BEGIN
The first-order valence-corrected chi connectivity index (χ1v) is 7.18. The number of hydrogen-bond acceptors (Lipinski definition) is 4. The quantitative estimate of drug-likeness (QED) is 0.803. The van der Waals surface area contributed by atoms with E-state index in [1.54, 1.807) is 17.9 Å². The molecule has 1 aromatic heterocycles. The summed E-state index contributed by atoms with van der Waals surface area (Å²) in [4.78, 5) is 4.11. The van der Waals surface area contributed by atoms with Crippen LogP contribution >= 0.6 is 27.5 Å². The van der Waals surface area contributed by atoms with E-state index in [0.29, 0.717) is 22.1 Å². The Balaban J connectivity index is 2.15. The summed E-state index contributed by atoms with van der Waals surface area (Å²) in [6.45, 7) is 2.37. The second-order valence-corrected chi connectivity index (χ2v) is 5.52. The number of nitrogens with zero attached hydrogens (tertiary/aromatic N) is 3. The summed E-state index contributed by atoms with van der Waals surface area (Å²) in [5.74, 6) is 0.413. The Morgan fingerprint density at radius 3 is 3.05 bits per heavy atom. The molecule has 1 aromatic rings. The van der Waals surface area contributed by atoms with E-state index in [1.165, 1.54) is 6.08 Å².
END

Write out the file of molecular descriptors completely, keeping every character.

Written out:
The first-order valence-corrected chi connectivity index (χ1v) is 7.18. The number of hydrogen-bond acceptors (Lipinski definition) is 4. The quantitative estimate of drug-likeness (QED) is 0.803. The van der Waals surface area contributed by atoms with E-state index in [1.54, 1.807) is 17.9 Å². The molecule has 1 aromatic heterocycles. The summed E-state index contributed by atoms with van der Waals surface area (Å²) in [4.78, 5) is 4.11. The van der Waals surface area contributed by atoms with Crippen LogP contribution >= 0.6 is 27.5 Å². The van der Waals surface area contributed by atoms with E-state index in [0.29, 0.717) is 22.1 Å². The Balaban J connectivity index is 2.15. The summed E-state index contributed by atoms with van der Waals surface area (Å²) in [6.45, 7) is 2.37. The second-order valence-corrected chi connectivity index (χ2v) is 5.52. The number of nitrogens with zero attached hydrogens (tertiary/aromatic N) is 3. The summed E-state index contributed by atoms with van der Waals surface area (Å²) in [5.74, 6) is 0.413. The Morgan fingerprint density at radius 3 is 3.05 bits per heavy atom. The molecule has 1 aromatic rings. The van der Waals surface area contributed by atoms with E-state index in [1.165, 1.54) is 6.08 Å².